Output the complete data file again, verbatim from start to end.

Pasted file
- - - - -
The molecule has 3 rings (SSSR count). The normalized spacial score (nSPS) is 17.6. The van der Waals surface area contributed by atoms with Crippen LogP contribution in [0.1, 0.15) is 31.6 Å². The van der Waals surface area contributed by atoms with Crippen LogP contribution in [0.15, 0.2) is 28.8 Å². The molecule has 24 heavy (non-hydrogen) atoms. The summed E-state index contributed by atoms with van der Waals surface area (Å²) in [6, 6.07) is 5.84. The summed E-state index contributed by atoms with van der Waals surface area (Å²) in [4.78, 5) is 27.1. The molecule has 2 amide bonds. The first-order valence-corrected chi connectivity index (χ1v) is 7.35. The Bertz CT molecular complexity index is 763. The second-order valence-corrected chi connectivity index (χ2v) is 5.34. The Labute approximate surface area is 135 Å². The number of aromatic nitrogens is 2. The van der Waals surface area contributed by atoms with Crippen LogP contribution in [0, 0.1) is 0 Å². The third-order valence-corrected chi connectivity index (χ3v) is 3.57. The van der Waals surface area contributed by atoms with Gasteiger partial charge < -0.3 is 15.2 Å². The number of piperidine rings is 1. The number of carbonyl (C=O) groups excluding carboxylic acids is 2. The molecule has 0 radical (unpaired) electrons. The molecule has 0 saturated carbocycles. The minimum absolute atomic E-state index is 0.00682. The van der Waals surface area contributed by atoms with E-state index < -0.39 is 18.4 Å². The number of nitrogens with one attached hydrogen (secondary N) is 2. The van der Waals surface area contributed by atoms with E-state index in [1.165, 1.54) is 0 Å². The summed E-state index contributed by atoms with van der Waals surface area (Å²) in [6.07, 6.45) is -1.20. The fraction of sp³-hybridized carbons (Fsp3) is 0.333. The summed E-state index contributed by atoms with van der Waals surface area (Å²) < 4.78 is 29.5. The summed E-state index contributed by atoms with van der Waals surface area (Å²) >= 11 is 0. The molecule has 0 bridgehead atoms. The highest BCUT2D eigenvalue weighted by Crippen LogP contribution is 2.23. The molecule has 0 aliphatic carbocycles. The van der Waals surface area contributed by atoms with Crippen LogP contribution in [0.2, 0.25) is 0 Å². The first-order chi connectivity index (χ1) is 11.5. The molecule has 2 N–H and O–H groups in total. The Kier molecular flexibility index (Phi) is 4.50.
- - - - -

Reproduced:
The molecule has 3 rings (SSSR count). The normalized spacial score (nSPS) is 17.6. The van der Waals surface area contributed by atoms with Crippen LogP contribution in [0.1, 0.15) is 31.6 Å². The van der Waals surface area contributed by atoms with Crippen LogP contribution in [0.15, 0.2) is 28.8 Å². The molecule has 24 heavy (non-hydrogen) atoms. The summed E-state index contributed by atoms with van der Waals surface area (Å²) in [6, 6.07) is 5.84. The summed E-state index contributed by atoms with van der Waals surface area (Å²) in [4.78, 5) is 27.1. The molecule has 2 amide bonds. The first-order valence-corrected chi connectivity index (χ1v) is 7.35. The Bertz CT molecular complexity index is 763. The second-order valence-corrected chi connectivity index (χ2v) is 5.34. The Labute approximate surface area is 135 Å². The number of aromatic nitrogens is 2. The van der Waals surface area contributed by atoms with Crippen LogP contribution in [0, 0.1) is 0 Å². The third-order valence-corrected chi connectivity index (χ3v) is 3.57. The van der Waals surface area contributed by atoms with Gasteiger partial charge < -0.3 is 15.2 Å². The number of piperidine rings is 1. The number of carbonyl (C=O) groups excluding carboxylic acids is 2. The molecule has 0 radical (unpaired) electrons. The molecule has 0 saturated carbocycles. The minimum absolute atomic E-state index is 0.00682. The van der Waals surface area contributed by atoms with E-state index < -0.39 is 18.4 Å². The number of nitrogens with one attached hydrogen (secondary N) is 2. The van der Waals surface area contributed by atoms with E-state index in [1.165, 1.54) is 0 Å². The summed E-state index contributed by atoms with van der Waals surface area (Å²) in [6.07, 6.45) is -1.20. The fraction of sp³-hybridized carbons (Fsp3) is 0.333. The summed E-state index contributed by atoms with van der Waals surface area (Å²) < 4.78 is 29.5. The summed E-state index contributed by atoms with van der Waals surface area (Å²) >= 11 is 0. The molecule has 0 bridgehead atoms. The highest BCUT2D eigenvalue weighted by Crippen LogP contribution is 2.23. The molecule has 0 aliphatic carbocycles. The van der Waals surface area contributed by atoms with Crippen LogP contribution in [0.2, 0.25) is 0 Å². The first-order chi connectivity index (χ1) is 11.5. The molecule has 2 N–H and O–H groups in total. The Kier molecular flexibility index (Phi) is 4.50.